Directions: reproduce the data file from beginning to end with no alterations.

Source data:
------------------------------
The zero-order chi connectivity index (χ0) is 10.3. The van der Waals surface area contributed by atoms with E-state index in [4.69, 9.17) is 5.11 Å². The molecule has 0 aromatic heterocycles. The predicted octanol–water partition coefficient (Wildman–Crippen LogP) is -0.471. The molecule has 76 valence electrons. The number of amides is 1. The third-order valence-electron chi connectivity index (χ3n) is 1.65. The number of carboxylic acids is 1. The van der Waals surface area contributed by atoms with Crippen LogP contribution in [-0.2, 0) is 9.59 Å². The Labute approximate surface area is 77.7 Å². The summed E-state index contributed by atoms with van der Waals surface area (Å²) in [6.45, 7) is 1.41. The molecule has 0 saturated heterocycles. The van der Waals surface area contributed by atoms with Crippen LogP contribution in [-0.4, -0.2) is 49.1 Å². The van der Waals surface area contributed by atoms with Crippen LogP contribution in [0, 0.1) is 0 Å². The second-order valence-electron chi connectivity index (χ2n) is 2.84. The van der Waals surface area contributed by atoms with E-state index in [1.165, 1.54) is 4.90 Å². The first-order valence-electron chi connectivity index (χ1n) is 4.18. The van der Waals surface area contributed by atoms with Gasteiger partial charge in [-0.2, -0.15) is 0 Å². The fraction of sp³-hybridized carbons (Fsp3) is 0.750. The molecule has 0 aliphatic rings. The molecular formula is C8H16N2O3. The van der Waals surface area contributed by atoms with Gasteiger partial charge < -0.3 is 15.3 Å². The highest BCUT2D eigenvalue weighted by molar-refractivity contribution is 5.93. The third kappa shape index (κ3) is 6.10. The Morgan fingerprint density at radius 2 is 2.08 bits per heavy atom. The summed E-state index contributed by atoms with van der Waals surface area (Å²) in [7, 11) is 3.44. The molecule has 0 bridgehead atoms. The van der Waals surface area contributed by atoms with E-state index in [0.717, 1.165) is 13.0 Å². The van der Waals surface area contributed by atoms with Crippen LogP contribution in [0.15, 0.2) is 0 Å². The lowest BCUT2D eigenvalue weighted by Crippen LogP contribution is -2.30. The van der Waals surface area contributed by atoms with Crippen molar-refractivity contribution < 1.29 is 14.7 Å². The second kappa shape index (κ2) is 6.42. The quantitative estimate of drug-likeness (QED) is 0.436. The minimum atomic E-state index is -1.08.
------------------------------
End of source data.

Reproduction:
The zero-order chi connectivity index (χ0) is 10.3. The van der Waals surface area contributed by atoms with E-state index in [4.69, 9.17) is 5.11 Å². The molecule has 0 aromatic heterocycles. The predicted octanol–water partition coefficient (Wildman–Crippen LogP) is -0.471. The molecule has 76 valence electrons. The number of amides is 1. The third-order valence-electron chi connectivity index (χ3n) is 1.65. The number of carboxylic acids is 1. The van der Waals surface area contributed by atoms with Crippen LogP contribution in [-0.2, 0) is 9.59 Å². The Labute approximate surface area is 77.7 Å². The summed E-state index contributed by atoms with van der Waals surface area (Å²) in [6.45, 7) is 1.41. The molecule has 0 saturated heterocycles. The van der Waals surface area contributed by atoms with Crippen LogP contribution in [-0.4, -0.2) is 49.1 Å². The van der Waals surface area contributed by atoms with Crippen LogP contribution in [0, 0.1) is 0 Å². The second-order valence-electron chi connectivity index (χ2n) is 2.84. The van der Waals surface area contributed by atoms with E-state index in [1.165, 1.54) is 4.90 Å². The first-order valence-electron chi connectivity index (χ1n) is 4.18. The van der Waals surface area contributed by atoms with Gasteiger partial charge in [-0.2, -0.15) is 0 Å². The fraction of sp³-hybridized carbons (Fsp3) is 0.750. The molecule has 0 aliphatic rings. The molecular formula is C8H16N2O3. The van der Waals surface area contributed by atoms with Gasteiger partial charge < -0.3 is 15.3 Å². The highest BCUT2D eigenvalue weighted by molar-refractivity contribution is 5.93. The third kappa shape index (κ3) is 6.10. The Morgan fingerprint density at radius 2 is 2.08 bits per heavy atom. The summed E-state index contributed by atoms with van der Waals surface area (Å²) in [7, 11) is 3.44. The molecule has 0 bridgehead atoms. The van der Waals surface area contributed by atoms with E-state index in [0.717, 1.165) is 13.0 Å². The van der Waals surface area contributed by atoms with Crippen LogP contribution in [0.15, 0.2) is 0 Å². The lowest BCUT2D eigenvalue weighted by Crippen LogP contribution is -2.30. The van der Waals surface area contributed by atoms with Crippen molar-refractivity contribution < 1.29 is 14.7 Å². The second kappa shape index (κ2) is 6.42. The quantitative estimate of drug-likeness (QED) is 0.436. The minimum atomic E-state index is -1.08.